UPSTREAM CAPTURE: A DIFFERENT VIEW OF THE PROBLEM
In this Part, I want to offer a somewhat different perspective on the patent scope problem than the approaches of the prior literature. The approach can still be considered doctrinal rather than economic, but it differs from the existing doctrinal literature that generally focuses on disclosure, in the sense of the number and types of embodiments taught by the specification--an approach that leads right back to the levels of abstraction quagmire of existing case law. Once I lay out the approach, I will also explain why my proposed solution produces good economic outcomes, though my starting point is not an economic analysis.
Upstream Capture Versus Downstream Capture
My approach in this Article differs from the existing literature in that my focus is not on the specification disclosure. Of course, the patentee must still file a specification, and the specification must still disclose at least one working embodiment to receive a patent; but the amount of disclosure (in the sense of the range and number of embodiments, in contradistinction to the novelty of the insight that lies underneath) would have very little to do with the scope of the patent under my approach. What I argue is that patent scope should focus on the novelty of the patentee's intellectual contribution. A more detailed explanation follows.
A starting point is to note, as in Part I, that patent law uses the concept of "invention"--which is synonymous with the patentee's contribution--in two contexts, which I shall call the "upstream" context and the "downstream" context. In the upstream context, the law compares the patentee's contribution against prior inventors, or in other words assesses novelty. In the downstream context, the law compares the patentee's contribution against later improvers, which is the patent scope problem and which, in current law, is framed as an issue of disclosure under [section] 112. And as has already been noted, patent law's definition of the invention differs across these two contexts. In the upstream context, patent law defines the invention as an embodiment or set of embodiments. (168) In the downstream context, patent law defines the invention as an idea. (169)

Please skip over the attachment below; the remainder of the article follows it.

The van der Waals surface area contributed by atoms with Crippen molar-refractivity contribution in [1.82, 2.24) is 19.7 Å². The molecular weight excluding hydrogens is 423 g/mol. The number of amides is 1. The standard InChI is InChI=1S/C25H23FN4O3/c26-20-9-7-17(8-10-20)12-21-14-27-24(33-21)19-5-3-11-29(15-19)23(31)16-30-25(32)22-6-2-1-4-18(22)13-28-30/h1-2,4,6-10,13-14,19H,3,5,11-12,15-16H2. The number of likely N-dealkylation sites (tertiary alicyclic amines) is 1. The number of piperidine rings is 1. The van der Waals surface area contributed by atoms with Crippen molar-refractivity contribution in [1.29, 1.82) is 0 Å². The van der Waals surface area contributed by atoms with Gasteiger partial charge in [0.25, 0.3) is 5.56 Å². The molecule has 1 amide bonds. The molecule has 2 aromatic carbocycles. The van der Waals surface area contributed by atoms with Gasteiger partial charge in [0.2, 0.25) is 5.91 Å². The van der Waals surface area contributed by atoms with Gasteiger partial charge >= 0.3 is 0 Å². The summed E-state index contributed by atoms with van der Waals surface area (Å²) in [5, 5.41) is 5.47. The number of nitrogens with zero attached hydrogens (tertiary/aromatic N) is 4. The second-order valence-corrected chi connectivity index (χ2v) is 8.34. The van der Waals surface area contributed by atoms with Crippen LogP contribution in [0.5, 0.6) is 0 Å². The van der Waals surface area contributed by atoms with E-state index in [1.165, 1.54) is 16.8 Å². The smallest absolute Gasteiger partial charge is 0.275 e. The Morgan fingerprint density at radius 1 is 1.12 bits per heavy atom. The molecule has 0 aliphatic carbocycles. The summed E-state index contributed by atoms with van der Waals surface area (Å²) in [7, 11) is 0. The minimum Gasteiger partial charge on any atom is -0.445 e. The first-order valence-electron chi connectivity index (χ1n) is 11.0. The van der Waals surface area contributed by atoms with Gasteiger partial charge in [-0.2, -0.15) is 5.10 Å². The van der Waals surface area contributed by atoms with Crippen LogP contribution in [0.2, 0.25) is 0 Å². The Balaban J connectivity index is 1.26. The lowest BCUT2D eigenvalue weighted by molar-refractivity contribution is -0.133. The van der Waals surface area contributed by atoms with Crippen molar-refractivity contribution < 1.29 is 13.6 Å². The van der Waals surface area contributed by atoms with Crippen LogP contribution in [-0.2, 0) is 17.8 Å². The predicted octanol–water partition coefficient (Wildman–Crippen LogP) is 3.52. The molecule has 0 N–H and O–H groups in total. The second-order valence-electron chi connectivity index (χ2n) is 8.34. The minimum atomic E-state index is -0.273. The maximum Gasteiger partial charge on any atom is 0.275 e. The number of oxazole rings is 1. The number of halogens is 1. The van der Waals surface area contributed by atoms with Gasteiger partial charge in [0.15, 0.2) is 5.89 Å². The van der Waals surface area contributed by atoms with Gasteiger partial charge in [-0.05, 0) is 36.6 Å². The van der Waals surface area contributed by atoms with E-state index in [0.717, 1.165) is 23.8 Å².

This inconsistency can be explored more deeply. The intuitive--not strictly economic--justification for allowing patentees to cover later improvements is that we assume that a later improver copies ideas from the patentee, (170) and that these copied ideas have value. (171) For example, when the Wright brothers create the first airplane and a later improver creates a slightly improved airplane, we assume that the later improver nonetheless copied some principles of aerodynamics that the Wrights first discovered. In the downstream context, patent law recognizes that an earlier inventor contributing ideas to a later improver is a contribution of value, and thus requires the later improver to pay for this value. (172)
Not so in the upstream context. As already described, in the upstream context patent law defines the invention as an embodiment, not an idea. (173) But the inconsistency goes deeper. Patent law defines the invention as an embodiment because, in the upstream context, it deems ideas to have no value. This sentiment is deeply entrenched in patent law, and was most clearly expressed by Learned Hand as the reason for the enablement requirement for prior art:
No doctrine of the patent law is better established than that.... [i]f the earlier disclosure ... does not inform the art without more how to practice the new invention, it has not correspondingly enriched the store of common knowledge, and it is not an anticipation. (174) Thus, when the Wright brothers assert their patent against later airplanes, patent law assumes the later improver used ideas from the Wright brothers, and that using ideas amounts to a misappropriation of value. But it never asks whether the Wright brothers themselves used preexisting ideas from even earlier inventors. It never asks the question because upstream ideas are deemed to have no value, absent embodiments.
The gap that emerges is that the idea that the patentee asserts against later improvers--the value the later improver is alleged to have misappropriated--may not in fact originate with the patentee, but rather with an even earlier inventor. Giving the patentee too much credit upstream then leads to giving the patentee too much credit downstream.
What the enablement requirement for prior art fundamentally misses is thus the reality that prior ideas do have value to the patentee (just as they do to an even later infringer) because invention is a continuous process of ever-more-specific ideas. The patentee's working embodiment is the culmination of this chain of ideas. To take the example of the cure for AIDS again, in order to create a working cure for AIDS using X radiation, the following ideas must be developed:
(1) Someone must diagnose AIDS as a distinct disease that requires a separate cure. (175)
(2) Once AIDS is identified as a distinct disease, someone must suggest radiation therapy (as opposed to pills or other methods) as an avenue to pursue. (176)